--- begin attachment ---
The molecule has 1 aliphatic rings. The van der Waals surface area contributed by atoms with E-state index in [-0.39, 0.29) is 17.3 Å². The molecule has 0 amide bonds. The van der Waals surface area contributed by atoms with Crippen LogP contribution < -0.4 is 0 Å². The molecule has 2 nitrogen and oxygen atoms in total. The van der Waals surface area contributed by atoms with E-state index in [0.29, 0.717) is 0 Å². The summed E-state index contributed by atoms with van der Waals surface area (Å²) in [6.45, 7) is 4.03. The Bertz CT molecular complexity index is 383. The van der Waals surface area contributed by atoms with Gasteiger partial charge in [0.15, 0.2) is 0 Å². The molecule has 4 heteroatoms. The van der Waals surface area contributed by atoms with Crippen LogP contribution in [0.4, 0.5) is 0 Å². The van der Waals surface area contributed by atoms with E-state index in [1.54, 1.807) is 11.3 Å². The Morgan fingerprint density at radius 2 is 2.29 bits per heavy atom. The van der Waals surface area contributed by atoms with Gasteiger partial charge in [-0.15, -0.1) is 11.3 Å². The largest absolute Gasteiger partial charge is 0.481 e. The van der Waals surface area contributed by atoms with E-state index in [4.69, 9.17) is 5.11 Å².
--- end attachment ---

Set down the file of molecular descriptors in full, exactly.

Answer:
The molecule has 1 aliphatic rings. The van der Waals surface area contributed by atoms with E-state index in [-0.39, 0.29) is 17.3 Å². The molecule has 0 amide bonds. The van der Waals surface area contributed by atoms with Crippen LogP contribution < -0.4 is 0 Å². The molecule has 2 nitrogen and oxygen atoms in total. The van der Waals surface area contributed by atoms with E-state index in [0.29, 0.717) is 0 Å². The summed E-state index contributed by atoms with van der Waals surface area (Å²) in [6.45, 7) is 4.03. The Bertz CT molecular complexity index is 383. The van der Waals surface area contributed by atoms with Gasteiger partial charge in [0.15, 0.2) is 0 Å². The molecule has 4 heteroatoms. The van der Waals surface area contributed by atoms with Crippen LogP contribution in [0.4, 0.5) is 0 Å². The van der Waals surface area contributed by atoms with E-state index in [1.54, 1.807) is 11.3 Å². The Morgan fingerprint density at radius 2 is 2.29 bits per heavy atom. The van der Waals surface area contributed by atoms with Gasteiger partial charge in [-0.15, -0.1) is 11.3 Å². The largest absolute Gasteiger partial charge is 0.481 e. The van der Waals surface area contributed by atoms with E-state index in [4.69, 9.17) is 5.11 Å².